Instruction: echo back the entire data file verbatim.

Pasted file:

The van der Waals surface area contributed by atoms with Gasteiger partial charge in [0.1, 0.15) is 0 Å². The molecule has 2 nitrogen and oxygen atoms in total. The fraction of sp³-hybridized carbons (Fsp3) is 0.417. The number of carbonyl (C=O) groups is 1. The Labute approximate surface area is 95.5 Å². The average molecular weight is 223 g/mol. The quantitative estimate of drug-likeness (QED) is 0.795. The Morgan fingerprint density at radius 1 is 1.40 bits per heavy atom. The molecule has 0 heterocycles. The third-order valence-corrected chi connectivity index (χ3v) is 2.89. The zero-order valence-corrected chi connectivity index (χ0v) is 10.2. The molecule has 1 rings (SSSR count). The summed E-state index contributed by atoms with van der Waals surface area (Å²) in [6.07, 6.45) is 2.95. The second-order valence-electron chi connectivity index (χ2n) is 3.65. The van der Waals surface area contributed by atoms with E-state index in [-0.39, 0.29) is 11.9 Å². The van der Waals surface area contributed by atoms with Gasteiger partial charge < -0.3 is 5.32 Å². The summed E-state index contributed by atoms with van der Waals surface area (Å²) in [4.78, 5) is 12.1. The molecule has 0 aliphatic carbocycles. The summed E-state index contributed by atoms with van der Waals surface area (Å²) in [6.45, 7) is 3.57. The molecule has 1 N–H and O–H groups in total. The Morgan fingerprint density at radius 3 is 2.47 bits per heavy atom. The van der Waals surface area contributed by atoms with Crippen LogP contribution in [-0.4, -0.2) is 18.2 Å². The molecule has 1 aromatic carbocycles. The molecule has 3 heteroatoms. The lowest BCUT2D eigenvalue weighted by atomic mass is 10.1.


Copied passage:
The van der Waals surface area contributed by atoms with Gasteiger partial charge in [0.1, 0.15) is 0 Å². The molecule has 2 nitrogen and oxygen atoms in total. The fraction of sp³-hybridized carbons (Fsp3) is 0.417. The number of carbonyl (C=O) groups is 1. The Labute approximate surface area is 95.5 Å². The average molecular weight is 223 g/mol. The quantitative estimate of drug-likeness (QED) is 0.795. The Morgan fingerprint density at radius 1 is 1.40 bits per heavy atom. The molecule has 0 heterocycles. The third-order valence-corrected chi connectivity index (χ3v) is 2.89. The zero-order valence-corrected chi connectivity index (χ0v) is 10.2. The molecule has 1 rings (SSSR count). The summed E-state index contributed by atoms with van der Waals surface area (Å²) in [6.07, 6.45) is 2.95. The second-order valence-electron chi connectivity index (χ2n) is 3.65. The van der Waals surface area contributed by atoms with E-state index in [-0.39, 0.29) is 11.9 Å². The van der Waals surface area contributed by atoms with Gasteiger partial charge < -0.3 is 5.32 Å². The summed E-state index contributed by atoms with van der Waals surface area (Å²) in [4.78, 5) is 12.1. The molecule has 0 aliphatic carbocycles. The summed E-state index contributed by atoms with van der Waals surface area (Å²) in [6.45, 7) is 3.57. The molecule has 1 N–H and O–H groups in total. The Morgan fingerprint density at radius 3 is 2.47 bits per heavy atom. The van der Waals surface area contributed by atoms with Crippen LogP contribution in [-0.4, -0.2) is 18.2 Å². The molecule has 1 aromatic carbocycles. The molecule has 3 heteroatoms. The lowest BCUT2D eigenvalue weighted by atomic mass is 10.1.